This evening I visited my last site, a series of meadows down by Capel Fleet on the isle of Sheppey, the rain returned but so did the sun and a rainbow appeared above the sheep. These damp and insect rich fields were a joy of bobbing banana coloured yellow wagtails. Oystercatchers fluted my arrival, marsh harriers twirled in mid air dropping their yellow legs to snatch at unwary birds. A rush of young starlings overhead signalled the change of season.

Spring is over, the wading birds I watch have, for the main, either succeeded or failed in the yearly quest to raise young. The lapwings have fledged and tomorrow I can sleep in.

Dawn on the Isle of Sheep

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In the midst of six days of 4.30am wake up calls as I head out for the first round of breeding wader surveys on the marshes of Sheppey, the isle of sheep. The early start means I am like a bear with a sore head by midday but, believe me, I never for one moment doubt how lucky I am that this is my day job. Marsh harriers, plummeting lapwing, beautiful sunrises and on Monday my first swallow of the year, flying across Capel Fleet.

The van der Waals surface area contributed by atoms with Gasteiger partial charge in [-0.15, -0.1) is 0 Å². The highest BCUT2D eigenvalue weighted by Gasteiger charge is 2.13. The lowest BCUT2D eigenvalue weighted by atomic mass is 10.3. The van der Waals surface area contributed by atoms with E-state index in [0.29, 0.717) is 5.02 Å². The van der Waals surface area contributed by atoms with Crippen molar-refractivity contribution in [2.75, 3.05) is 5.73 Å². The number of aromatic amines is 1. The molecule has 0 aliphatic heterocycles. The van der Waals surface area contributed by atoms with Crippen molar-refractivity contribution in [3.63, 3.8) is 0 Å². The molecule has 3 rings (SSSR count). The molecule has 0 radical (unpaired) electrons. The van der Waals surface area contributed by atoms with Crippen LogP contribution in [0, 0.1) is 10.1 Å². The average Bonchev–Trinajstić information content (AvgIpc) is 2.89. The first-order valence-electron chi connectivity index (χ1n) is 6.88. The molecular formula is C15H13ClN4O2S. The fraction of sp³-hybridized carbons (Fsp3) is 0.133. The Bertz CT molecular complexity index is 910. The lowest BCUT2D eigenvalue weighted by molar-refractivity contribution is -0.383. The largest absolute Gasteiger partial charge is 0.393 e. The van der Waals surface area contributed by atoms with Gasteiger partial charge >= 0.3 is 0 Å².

A Year in the Life of an Environmental Consultant – Update

It has a been a busy few months. So busy in fact that I have only now found the time to write updates on my work as an environmental consultant. For more information please visit my website http://www.caroljdonaldson.co.uk

December 2015 – The weather’s all wrong but the work carries on.

Water vole surveys do not normally take place in December but, with the weather in Kent staying in double figures, water voles were active all month.

This allowed us to survey a section of Bells Drain for the Lower Medway Internal Drainage Board to see if water vole were present and look at options for displacing them when work takes place next year to widen this section of channel.